9. #9
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    Er, um, I think some of us may be confusing two different kinds of "quick" oatmeal. Quick-cooking oatmeal is smaller/thinner cut oats that still need to be cooked, but for a shorter period of time than the coarser cut oats. The oatmeal that comes in "packets" or that just needs to be steeped in boiling water is instant oatmeal, which has had most of the nutrition and texture (and, I think, taste) processed out of it. The quick-cooking stuff is still real oatmeal; I'm not so sure about the instant.

    Cheers,
    Phoebe

  10. #10
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    nope, I am not confusing anything. that's exactly what I was saying...

    the whole oats and the quick cooking oats have the same nutrition.

    the sugar packet oatmeal is a whole different story.

  11. #11
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    transfats in oatmeal?

    While we're on the subject of oatmeal, something has been puzzling me--and not in a good way. In the nutrition analysis on the Old Fashioned Quaker Oats package it lists 3 grams of fat per serving. It's broken down as saturated .5g, polyunsaturated 1g, monosaturated 1g. This only adds up to 2.5 grams, so what about the other .5g? As I understand it, it has to be transfats as there is no other kind left. The only ingredient is whole grain rolled oats, and it says 100% natural on the package. Are there transfats in old fashioned oatmeal? If so, where does it come from, and if not, what is that remaining half gram of fat? Does anyone know anything about this?

  12. #12
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    The difference is probably due to rounding. For example, if the polyunsaturated and monunsaturated fats were 1.2g each, they would be shown as 1g (rounding to the nearest whole or half gram.) The total fat would then be 2.9g, which would be rounded to 3g.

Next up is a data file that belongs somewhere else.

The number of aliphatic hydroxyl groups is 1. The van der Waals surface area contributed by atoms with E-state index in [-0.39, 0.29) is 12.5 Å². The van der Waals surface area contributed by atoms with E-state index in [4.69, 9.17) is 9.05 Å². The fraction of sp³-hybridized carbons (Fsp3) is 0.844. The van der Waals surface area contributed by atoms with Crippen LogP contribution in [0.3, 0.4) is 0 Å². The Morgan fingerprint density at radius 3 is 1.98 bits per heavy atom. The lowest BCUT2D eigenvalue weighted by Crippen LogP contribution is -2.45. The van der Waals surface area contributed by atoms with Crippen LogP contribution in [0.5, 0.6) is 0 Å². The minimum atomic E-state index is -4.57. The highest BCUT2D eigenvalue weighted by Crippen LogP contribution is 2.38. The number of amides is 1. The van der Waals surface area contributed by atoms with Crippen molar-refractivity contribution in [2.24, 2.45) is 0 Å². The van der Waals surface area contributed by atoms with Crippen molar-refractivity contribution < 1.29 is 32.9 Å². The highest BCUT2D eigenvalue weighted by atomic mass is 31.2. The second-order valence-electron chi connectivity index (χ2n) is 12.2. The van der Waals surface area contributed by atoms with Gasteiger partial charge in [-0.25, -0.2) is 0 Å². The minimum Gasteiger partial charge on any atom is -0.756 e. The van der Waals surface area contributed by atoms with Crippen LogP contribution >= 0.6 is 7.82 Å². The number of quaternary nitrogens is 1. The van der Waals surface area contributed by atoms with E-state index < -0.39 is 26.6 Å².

Laurie

    Vizzini: He didn't fall?! Inconceivable!
    Inigo: You keep using that word. I do not think it means what you think it means.

  13. #13
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    A few years ago I was preparing a recipe and had only regular oats, not the quick-cooking, which was what the recipe called for. I telephoned the Quaker Oats Company and the rep told me to just put the regular oats in a food processor or blender and give it a few quick pulses to chop up the flakes a bit. I've been doing that ever since, it works fine, and I only need to buy the regular oats now.
    Vicci


    Can't you just eat what I put in front of you? Do you have to know what it is?
    Ria Parkinson, Butterflies (BBC, 1978-83)

  14. #14
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    Originally posted by Dewey
    The difference is probably due to rounding. For example, if the polyunsaturated and monunsaturated fats were 1.2g each, they would be shown as 1g (rounding to the nearest whole or half gram.) The total fat would then be 2.9g, which would be rounded to 3g.
    Thanks, Laurie. That's reassuring about the oatmeal, but I guess it's even harder to figure out whether there are transfats than I thought it was.

  15. #15
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    Maybe someone else here knows this (or we could do a search, but I have to run upstairs and pull my breadout of the oven soon ) but I think that if the ingredients have the words "hydrogenated" or "partially hydrogenated" then the product has trans-fats. But I may be completely wrong! Got to run, the timer's beeping!
    Laurie

    Vizzini: He didn't fall?! Inconceivable!
    Inigo: You keep using that word. I do not think it means what you think it means.